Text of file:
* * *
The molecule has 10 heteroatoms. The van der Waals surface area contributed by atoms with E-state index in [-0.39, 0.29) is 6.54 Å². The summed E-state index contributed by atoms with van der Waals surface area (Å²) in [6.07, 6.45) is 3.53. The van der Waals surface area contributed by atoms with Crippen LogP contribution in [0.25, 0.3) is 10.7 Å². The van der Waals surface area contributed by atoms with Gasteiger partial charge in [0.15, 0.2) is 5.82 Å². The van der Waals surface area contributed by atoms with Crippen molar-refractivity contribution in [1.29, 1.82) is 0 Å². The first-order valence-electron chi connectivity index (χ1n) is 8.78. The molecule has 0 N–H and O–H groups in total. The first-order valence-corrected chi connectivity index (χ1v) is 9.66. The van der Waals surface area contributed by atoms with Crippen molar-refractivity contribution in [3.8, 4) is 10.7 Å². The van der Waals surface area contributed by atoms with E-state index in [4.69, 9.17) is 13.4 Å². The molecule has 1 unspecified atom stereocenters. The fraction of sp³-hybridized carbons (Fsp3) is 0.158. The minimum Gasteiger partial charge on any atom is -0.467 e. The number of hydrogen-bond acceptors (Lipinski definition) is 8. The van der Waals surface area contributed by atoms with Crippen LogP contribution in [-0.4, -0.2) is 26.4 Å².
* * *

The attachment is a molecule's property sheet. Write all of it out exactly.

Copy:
The molecule has 10 heteroatoms. The van der Waals surface area contributed by atoms with E-state index in [-0.39, 0.29) is 6.54 Å². The summed E-state index contributed by atoms with van der Waals surface area (Å²) in [6.07, 6.45) is 3.53. The van der Waals surface area contributed by atoms with Crippen LogP contribution in [0.25, 0.3) is 10.7 Å². The van der Waals surface area contributed by atoms with Gasteiger partial charge in [0.15, 0.2) is 5.82 Å². The van der Waals surface area contributed by atoms with Crippen molar-refractivity contribution in [1.29, 1.82) is 0 Å². The first-order valence-electron chi connectivity index (χ1n) is 8.78. The molecule has 0 N–H and O–H groups in total. The first-order valence-corrected chi connectivity index (χ1v) is 9.66. The van der Waals surface area contributed by atoms with Crippen molar-refractivity contribution in [3.8, 4) is 10.7 Å². The van der Waals surface area contributed by atoms with E-state index in [4.69, 9.17) is 13.4 Å². The molecule has 1 unspecified atom stereocenters. The fraction of sp³-hybridized carbons (Fsp3) is 0.158. The minimum Gasteiger partial charge on any atom is -0.467 e. The number of hydrogen-bond acceptors (Lipinski definition) is 8. The van der Waals surface area contributed by atoms with Crippen LogP contribution in [-0.4, -0.2) is 26.4 Å².